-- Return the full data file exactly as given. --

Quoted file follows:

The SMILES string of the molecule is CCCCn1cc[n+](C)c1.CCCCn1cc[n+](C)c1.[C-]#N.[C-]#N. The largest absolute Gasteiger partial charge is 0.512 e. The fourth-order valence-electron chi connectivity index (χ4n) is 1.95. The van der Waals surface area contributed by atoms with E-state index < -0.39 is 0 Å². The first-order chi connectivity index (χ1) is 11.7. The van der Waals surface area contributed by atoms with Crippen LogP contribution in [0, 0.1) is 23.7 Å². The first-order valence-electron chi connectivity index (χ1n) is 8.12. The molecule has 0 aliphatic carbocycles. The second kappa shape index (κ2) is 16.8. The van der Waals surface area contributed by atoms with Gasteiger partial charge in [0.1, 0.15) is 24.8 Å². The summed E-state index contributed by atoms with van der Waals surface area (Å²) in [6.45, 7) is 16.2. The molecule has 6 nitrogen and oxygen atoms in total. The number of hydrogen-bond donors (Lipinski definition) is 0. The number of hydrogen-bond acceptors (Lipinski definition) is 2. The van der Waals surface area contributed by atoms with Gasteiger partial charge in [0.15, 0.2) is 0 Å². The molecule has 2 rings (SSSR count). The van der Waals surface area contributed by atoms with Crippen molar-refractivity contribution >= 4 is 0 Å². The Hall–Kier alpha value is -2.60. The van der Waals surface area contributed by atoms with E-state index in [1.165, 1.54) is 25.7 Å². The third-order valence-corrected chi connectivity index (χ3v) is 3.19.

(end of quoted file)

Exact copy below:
The SMILES string of the molecule is CCCCn1cc[n+](C)c1.CCCCn1cc[n+](C)c1.[C-]#N.[C-]#N. The largest absolute Gasteiger partial charge is 0.512 e. The fourth-order valence-electron chi connectivity index (χ4n) is 1.95. The van der Waals surface area contributed by atoms with E-state index < -0.39 is 0 Å². The first-order chi connectivity index (χ1) is 11.7. The van der Waals surface area contributed by atoms with Crippen LogP contribution in [0, 0.1) is 23.7 Å². The first-order valence-electron chi connectivity index (χ1n) is 8.12. The molecule has 0 aliphatic carbocycles. The second kappa shape index (κ2) is 16.8. The van der Waals surface area contributed by atoms with Gasteiger partial charge in [0.1, 0.15) is 24.8 Å². The summed E-state index contributed by atoms with van der Waals surface area (Å²) in [6.45, 7) is 16.2. The molecule has 6 nitrogen and oxygen atoms in total. The number of hydrogen-bond donors (Lipinski definition) is 0. The number of hydrogen-bond acceptors (Lipinski definition) is 2. The van der Waals surface area contributed by atoms with Gasteiger partial charge in [0.15, 0.2) is 0 Å². The molecule has 2 rings (SSSR count). The van der Waals surface area contributed by atoms with Crippen molar-refractivity contribution >= 4 is 0 Å². The Hall–Kier alpha value is -2.60. The van der Waals surface area contributed by atoms with E-state index in [1.165, 1.54) is 25.7 Å². The third-order valence-corrected chi connectivity index (χ3v) is 3.19.